Lege Artis Medicinae

[Percutaneous coronary intervention in ischaemic heart disease]

VOITH László

APRIL 20, 2001

Lege Artis Medicinae - 2001;11(04)

[In ischaemic heart disease, if the medically treated patient’s anginal complaints and/or ischaemic symptoms are persistent, coronary angiography, and according to its results, coronary intervention (surgery or dilatation) may become necessary. The intervention is required in critical stenosis (>70% diameter) of the main vessels, the emergency depends on the clinical situation. Basic method of coronary angioplasty is the balloon dilatation, other tools (stent, rotablator, laser wire, atherectomy device, etc.) are also available. Periprocedural anticoagulant (heparin) and platelet aggregation inhibitor (aspirin, ticlopidine, GP IIb/III/a receptor blocker) treatment is required, the latter after the procedure as well. After stent implantation the lumen of the vessel is bigger and the incidence of major adverse cardiac events (acute myocardial infarction, repeated intervention, fatal outcome) is diminished. Decrease of serum lipid level improves the outcome of coronary angioplasty. It is applicable successfully for multiple lesions, occluded vessels, stable and unstable angina, in the early phase of myocardial infarction, in patients who underwent coronary surgery, and in old age too. Risk factors of the intervention are: tortuous vessel, significant calcification, stenosis in angle or ostium, luminal thrombus, urgent intervention, old age, female gender, congestive heart failure, unstable condition and acute myocardial infarction. When indicating the intervention, besides the probable results, it is necessary to consider the possibility of complications (myocardial infarction, malignant rhythm disorders, acute heart failure, bleeding, etc.). In left main stem stenosis, 3 vessel disease and in the case of 1 functioning coronary artery surgery would be preferable. With the present facilities the ratio of urgent surgical intervention as well as the mortality is below 1%.]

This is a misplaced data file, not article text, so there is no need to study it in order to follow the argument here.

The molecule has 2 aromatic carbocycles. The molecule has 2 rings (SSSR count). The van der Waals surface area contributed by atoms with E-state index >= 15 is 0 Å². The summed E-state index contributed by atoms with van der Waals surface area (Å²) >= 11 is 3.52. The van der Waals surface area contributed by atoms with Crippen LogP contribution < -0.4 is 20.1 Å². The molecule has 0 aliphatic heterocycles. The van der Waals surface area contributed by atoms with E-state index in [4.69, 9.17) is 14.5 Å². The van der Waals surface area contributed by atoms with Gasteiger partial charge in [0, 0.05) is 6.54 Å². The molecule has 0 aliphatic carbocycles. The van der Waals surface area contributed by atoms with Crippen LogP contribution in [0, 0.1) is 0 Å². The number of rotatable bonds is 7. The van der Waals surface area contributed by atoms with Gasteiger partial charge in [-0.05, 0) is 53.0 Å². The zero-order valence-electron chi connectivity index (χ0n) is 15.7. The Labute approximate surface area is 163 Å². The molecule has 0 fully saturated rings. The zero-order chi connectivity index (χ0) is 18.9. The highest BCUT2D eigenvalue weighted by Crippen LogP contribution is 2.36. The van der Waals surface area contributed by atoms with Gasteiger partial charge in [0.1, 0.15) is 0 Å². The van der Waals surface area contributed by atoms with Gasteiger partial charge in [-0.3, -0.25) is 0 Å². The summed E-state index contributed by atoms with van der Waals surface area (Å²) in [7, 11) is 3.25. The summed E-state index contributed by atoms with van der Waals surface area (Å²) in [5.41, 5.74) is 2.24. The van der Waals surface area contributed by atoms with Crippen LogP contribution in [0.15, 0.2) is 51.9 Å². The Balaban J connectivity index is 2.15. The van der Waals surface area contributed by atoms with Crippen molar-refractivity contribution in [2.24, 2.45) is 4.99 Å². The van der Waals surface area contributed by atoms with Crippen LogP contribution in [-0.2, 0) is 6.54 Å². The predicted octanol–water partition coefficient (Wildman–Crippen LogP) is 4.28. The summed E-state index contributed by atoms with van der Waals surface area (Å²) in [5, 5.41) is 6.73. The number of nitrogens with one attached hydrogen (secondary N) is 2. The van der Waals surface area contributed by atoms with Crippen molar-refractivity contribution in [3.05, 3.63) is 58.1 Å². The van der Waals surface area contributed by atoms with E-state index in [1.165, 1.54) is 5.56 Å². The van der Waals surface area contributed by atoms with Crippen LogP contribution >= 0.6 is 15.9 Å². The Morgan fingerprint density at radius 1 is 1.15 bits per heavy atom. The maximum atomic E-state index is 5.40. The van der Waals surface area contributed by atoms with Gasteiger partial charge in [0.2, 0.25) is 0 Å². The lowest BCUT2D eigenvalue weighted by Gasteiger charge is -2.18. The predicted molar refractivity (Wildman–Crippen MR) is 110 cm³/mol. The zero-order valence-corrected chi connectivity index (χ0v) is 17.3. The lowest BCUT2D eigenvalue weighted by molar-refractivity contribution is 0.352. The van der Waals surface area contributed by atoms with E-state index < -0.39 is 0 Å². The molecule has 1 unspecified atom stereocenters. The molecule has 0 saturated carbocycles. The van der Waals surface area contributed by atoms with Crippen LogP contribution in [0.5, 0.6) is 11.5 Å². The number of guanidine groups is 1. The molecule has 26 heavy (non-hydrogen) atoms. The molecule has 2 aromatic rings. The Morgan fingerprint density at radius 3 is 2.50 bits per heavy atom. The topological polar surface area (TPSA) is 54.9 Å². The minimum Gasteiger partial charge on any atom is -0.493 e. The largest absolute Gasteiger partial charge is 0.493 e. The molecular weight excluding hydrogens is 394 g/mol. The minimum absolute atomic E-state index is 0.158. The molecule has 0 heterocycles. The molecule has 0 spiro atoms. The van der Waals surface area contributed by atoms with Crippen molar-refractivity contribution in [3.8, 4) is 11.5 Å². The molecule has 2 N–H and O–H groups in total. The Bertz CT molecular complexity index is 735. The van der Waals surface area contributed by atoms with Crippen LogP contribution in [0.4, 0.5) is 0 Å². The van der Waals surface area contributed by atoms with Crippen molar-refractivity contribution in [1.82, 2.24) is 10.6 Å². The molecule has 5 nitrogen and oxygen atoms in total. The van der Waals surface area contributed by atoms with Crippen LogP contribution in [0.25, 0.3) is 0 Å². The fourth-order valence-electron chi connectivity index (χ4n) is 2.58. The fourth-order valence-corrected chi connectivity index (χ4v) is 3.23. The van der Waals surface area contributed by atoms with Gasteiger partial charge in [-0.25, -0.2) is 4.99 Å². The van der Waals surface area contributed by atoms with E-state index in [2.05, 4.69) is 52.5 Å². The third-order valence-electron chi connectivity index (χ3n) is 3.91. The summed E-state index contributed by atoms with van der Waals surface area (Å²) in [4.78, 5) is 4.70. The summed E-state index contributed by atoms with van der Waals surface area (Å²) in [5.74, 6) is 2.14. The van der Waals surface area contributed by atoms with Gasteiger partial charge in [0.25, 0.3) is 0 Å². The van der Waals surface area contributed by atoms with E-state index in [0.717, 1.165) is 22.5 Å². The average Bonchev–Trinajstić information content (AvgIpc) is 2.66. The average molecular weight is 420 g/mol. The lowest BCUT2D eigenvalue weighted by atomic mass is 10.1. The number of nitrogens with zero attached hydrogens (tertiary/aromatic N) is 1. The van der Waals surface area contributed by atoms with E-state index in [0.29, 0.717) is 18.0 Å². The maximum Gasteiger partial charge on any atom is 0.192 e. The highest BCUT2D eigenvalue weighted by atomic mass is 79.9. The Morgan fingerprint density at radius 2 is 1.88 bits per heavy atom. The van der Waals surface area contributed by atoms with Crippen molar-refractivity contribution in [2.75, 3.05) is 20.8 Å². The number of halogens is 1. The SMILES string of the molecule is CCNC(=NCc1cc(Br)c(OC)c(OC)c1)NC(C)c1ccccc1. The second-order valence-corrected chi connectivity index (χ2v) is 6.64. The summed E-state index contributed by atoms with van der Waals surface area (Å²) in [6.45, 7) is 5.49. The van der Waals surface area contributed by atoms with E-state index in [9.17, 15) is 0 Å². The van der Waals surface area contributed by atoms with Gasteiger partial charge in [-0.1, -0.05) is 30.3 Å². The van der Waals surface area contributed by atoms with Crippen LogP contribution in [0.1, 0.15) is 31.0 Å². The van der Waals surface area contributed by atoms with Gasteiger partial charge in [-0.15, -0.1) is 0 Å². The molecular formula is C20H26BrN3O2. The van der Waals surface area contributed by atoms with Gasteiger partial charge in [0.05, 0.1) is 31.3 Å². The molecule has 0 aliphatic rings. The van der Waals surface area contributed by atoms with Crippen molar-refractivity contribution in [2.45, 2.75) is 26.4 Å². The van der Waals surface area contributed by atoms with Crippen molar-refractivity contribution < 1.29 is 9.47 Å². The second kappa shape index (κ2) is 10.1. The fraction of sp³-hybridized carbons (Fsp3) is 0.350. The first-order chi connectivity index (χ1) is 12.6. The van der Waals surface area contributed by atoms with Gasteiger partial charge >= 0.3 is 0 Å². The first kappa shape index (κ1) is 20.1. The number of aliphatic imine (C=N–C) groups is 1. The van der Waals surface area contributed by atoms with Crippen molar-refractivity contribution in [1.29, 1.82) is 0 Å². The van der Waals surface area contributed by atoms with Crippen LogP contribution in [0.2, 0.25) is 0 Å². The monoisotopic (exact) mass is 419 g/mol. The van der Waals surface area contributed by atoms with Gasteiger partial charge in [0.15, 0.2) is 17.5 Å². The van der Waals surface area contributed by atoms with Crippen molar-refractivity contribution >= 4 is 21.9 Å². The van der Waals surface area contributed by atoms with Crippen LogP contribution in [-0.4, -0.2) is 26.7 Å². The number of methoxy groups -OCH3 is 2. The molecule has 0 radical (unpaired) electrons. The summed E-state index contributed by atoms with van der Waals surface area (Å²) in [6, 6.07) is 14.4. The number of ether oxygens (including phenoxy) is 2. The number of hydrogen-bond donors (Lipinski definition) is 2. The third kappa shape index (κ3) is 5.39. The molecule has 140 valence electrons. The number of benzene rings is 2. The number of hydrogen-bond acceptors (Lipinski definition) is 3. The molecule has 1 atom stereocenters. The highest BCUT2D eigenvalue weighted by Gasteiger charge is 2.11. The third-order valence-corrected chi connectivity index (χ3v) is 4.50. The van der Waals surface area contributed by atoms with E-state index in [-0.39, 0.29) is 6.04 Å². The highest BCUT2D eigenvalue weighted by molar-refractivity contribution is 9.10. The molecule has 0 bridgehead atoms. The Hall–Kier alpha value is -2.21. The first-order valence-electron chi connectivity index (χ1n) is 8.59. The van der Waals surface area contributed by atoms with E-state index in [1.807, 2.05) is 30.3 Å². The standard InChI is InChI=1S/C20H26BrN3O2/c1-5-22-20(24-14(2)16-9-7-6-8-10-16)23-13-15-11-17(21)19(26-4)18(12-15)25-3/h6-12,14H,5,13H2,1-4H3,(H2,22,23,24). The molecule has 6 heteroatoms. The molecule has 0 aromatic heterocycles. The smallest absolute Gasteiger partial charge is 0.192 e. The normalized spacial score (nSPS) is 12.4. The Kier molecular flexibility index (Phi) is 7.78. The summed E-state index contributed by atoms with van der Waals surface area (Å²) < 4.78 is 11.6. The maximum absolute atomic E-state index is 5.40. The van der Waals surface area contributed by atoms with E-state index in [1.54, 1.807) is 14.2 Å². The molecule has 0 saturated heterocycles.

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[INTRODUCTION - The majority of the viral hepatitis is caused by five hepatitis viruses (A, B, C, D, E). In 1995, three new flaviviruses were discovered, the GBV-A, GBV-B and GBV-C (also known as HGV) viruses. The TT virus was discovered in 1997. Based on literature data, it is now supposed that a part of the unknown hepatitis cases is caused by the recently discovered hepatitis G or TT virus. The aim of this study was to determine the occurrence of hepatitis G and TT viruses in Hungary. PATIENTS AND METHODS - To reveal the RNA of the HGV viruses in the sera of patients suffering from hepatitis of unknown origin, RT-PCR was applied using the primers published in the literature. Seminested PCR was used to detect the DNA of TTV. The nucleotide sequences of nested PCR products were determined. Anti-HGV antibodies were detected by ELISA. RESULTS - The sera of 408 healthy persons older than 60 years were tested for the presence of hepatitis G virus antibodies: 113 tested positive. HGV virus antibodies were found in the sera of patients suffering from hepatitis of unknown origin or aplastic anaemia. 51 sera were tested and 20 were found to be positive for GBV-C antibodies, 4 for HGV RNA. Altogether, 213 sera of patients suffering from hepatitis of unknown origin or from aplastic anaemia were tested for HGV RNA and 26 were found to be positive. Eight PCR products were sequenced, and these sequences were found to be different from each other. 154 sera of patients with hepatitis of unknown origin were tested for the presence of TTV-DNA and 72 of them were positive. Seven PCR products were directly sequenced. Genotype 2 was found to be the most frequent one in Hungary.CONCLUSION - Our results show that both HGV and TTV are present in Hungary and none of them can be considered rare. Further studies are needed to reveal the association between the genotypes of these viruses and hepatitis of unknown origin.]

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